Love the pictures of the Camillas.

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  9. Thank you, Judy. I am a Louisiana native and did not know this existed and it is right under my nose. Hope to visit soon. Your blog is great and I enjoy reading it.

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  10. Loved the photos, Judy. Thanks so much!

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  11. What a wonderful tour. Thanks for taking me along. Your photos of the day are awesome.

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  12. There's just something about the tenacity of a Woodpecker that appeals to me..one of my fav's as a Jr. Bird Nerd..What kind of camera do you have?? You may have said so, but my attention span and memory are about as big as the Gnats that hang around our park...LOVED your photos of the flowers in their rainbonnets!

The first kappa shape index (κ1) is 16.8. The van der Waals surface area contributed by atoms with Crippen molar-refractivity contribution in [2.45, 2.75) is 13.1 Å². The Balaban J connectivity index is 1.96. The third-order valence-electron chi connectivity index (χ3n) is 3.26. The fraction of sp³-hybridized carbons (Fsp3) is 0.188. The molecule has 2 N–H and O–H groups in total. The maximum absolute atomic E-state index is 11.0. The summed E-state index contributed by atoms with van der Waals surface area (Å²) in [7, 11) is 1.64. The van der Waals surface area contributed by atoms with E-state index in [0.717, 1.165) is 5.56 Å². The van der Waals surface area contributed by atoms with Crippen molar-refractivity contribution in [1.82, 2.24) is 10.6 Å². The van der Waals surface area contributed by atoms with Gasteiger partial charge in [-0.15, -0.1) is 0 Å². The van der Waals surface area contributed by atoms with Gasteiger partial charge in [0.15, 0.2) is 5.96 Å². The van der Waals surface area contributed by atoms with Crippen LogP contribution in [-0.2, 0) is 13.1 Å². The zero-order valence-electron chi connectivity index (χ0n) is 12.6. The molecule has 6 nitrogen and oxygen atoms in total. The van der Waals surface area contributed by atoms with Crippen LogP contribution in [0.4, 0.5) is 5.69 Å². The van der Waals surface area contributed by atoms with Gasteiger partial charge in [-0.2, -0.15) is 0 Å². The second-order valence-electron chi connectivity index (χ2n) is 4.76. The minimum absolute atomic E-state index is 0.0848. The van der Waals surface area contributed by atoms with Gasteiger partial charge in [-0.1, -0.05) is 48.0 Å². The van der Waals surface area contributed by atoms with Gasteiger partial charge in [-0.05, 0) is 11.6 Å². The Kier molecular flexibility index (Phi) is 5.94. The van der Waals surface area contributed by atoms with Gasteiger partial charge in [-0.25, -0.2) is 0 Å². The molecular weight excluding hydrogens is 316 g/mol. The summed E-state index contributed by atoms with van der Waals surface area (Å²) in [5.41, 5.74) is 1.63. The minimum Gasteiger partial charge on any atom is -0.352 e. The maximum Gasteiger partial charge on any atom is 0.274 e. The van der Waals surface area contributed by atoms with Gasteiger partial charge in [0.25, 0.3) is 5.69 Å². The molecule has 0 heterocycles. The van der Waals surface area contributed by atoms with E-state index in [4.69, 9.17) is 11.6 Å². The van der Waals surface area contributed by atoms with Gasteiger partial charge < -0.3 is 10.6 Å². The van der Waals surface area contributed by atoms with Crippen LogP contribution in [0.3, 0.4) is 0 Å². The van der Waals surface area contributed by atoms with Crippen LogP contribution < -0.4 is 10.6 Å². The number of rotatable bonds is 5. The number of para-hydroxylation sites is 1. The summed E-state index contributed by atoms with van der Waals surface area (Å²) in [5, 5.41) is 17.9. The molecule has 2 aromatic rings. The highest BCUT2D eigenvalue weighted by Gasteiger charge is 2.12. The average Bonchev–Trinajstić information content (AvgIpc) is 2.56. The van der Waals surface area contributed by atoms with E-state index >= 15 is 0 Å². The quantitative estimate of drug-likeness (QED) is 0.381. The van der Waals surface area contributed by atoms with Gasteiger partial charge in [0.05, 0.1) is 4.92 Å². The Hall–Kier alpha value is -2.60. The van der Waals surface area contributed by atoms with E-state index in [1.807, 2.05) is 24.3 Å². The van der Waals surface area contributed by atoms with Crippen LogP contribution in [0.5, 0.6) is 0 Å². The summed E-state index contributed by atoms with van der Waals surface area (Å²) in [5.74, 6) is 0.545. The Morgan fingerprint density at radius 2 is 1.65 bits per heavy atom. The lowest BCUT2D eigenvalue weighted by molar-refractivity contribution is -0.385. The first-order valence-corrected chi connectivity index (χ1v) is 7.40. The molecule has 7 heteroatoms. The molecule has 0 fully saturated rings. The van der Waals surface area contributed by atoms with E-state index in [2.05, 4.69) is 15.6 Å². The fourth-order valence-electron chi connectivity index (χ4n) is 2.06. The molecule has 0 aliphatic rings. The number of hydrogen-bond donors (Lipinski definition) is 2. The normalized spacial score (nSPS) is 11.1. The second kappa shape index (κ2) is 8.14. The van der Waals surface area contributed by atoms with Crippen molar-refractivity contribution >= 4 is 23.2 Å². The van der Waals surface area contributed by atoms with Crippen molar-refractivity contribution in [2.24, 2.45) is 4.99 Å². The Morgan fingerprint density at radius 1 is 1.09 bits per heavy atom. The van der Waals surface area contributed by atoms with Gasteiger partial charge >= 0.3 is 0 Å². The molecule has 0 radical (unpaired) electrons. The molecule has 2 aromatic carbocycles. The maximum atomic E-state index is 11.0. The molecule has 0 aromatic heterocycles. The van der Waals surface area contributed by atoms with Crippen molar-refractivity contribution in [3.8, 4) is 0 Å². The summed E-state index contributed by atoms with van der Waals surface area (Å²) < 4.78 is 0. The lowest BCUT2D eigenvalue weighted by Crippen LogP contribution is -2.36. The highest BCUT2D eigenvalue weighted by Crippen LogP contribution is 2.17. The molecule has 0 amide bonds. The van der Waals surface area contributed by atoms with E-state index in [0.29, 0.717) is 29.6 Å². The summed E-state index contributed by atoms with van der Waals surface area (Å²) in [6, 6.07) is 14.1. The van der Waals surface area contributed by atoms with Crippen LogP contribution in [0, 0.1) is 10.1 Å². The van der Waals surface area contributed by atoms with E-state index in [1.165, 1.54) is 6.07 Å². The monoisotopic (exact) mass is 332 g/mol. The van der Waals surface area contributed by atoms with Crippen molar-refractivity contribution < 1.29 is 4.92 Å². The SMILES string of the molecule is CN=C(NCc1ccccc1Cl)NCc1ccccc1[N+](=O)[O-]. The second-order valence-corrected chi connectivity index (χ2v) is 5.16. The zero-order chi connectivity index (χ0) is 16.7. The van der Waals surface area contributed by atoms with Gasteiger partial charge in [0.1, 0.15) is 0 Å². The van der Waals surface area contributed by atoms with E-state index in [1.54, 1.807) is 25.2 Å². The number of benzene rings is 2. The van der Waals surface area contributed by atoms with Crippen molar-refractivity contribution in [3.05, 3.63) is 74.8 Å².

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  13. Looks like a great tour and travel day for you, the pictures are great, have a great week. Be safe out there. Sam & Donna..

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  14. Wonderful photos Judy. I too find the raindrops on the camellia a favorite. Your Blog is so very enjoyable.

    Just BS!(Bob and Sue)

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  15. Great tour. Glad you enjoyed being a passenger on the drive. When the weather is bad, I always feel better if I am at the wheel. I guess that makes me a driving control freak:(

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  16. I really want to see a red cockaded so now I know where to go. Thanks so much!!

    You do such a great job of displaying your beautiful pictures.

    Sherry
    www.directionofourdreams.blogspot.com

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  17. As many times as I've been to the Okefenokee, I've never spotted a Red-Cockaded, probably because I've been too busy loading up the canoe for a week in the swamp. The camellia picts are beautiful.

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  18. as others, love your fav pic. Looks like little pearls on the leaves.